Soap bubbles show different colors at different places on the bubble. So do oil slicks on water. In both cases light reflects off the upper and lower surfaces of the layer of soap or oil. Explain the different colors in terms of path difference (Hint: draw a picture where the wall of the soap bubble is nearly the same thickness as one wavelength and explain why the path difference is twice the thickness of the soap).

    There is one other detail needed to explain the soap bubble and oil slick color phenomena completely. The light reflecting from the top surface is going from a "soft" medium (air) to a "stiff" medium (soap) but the light reflecting from the bottom layer of the soap is going from a "stiff" medium (soap) to a "soft" medium (air inside the bubble).

    Exercise \(\PageIndex{13}\)

    From what you learned about reflection and transmission of waves from "stiff" and "soft" boundaries in simulation 3.2, what happens to a wave reflected from the top layer of a soap bubble which does not occur at the bottom layer?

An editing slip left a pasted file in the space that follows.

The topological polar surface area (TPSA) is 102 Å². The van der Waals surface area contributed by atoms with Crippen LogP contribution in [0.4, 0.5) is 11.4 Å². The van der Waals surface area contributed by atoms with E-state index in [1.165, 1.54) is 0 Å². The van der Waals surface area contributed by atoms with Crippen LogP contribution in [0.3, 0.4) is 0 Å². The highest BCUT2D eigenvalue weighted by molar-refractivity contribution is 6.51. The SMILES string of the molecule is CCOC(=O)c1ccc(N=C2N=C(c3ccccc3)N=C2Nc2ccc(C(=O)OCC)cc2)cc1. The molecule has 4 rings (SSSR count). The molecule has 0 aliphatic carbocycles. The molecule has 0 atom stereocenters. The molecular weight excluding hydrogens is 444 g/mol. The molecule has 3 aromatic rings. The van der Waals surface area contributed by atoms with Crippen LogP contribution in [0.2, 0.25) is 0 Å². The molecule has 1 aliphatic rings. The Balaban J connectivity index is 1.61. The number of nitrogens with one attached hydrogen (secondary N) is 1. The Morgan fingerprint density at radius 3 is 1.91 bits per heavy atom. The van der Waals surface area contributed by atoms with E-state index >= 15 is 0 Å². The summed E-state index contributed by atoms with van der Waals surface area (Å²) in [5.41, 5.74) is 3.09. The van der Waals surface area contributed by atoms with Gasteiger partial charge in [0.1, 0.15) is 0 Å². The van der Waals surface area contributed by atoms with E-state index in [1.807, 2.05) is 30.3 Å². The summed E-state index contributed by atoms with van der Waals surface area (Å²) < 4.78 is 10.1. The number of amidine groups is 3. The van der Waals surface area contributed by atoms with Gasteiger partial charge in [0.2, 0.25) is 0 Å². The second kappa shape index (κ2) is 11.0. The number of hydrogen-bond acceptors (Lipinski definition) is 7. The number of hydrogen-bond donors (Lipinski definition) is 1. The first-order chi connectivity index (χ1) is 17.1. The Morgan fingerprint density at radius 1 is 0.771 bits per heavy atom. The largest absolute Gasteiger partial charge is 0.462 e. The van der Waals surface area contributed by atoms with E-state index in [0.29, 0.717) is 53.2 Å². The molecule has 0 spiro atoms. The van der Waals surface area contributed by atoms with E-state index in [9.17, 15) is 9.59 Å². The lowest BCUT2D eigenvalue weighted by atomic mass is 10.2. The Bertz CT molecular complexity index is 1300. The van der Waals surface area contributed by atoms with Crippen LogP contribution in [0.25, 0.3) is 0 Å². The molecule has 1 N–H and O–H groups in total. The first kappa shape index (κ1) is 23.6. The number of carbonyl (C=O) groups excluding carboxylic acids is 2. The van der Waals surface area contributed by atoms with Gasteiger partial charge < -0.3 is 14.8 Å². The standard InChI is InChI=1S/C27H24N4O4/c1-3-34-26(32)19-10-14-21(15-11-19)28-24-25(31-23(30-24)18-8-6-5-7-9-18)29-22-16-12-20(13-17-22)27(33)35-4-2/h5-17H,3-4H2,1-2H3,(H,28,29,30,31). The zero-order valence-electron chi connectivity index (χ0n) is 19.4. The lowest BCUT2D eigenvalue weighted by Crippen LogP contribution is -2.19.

Exercise \(\PageIndex{14}\)

    If the path difference for a particular thickness of soap film was just right for destructive interference but there was a \(180^{\circ}\) phase change for the top reflected wave but not the bottom reflected wave, what would happen to that color?

    This page titled 3.6: Path Difference and Interference is shared under a CC BY-NC-SA 3.0 license and was authored, remixed, and/or curated by Kyle Forinash and Wolfgang Christian via source content that was edited to the style and standards of the LibreTexts platform; a detailed edit history is available upon request.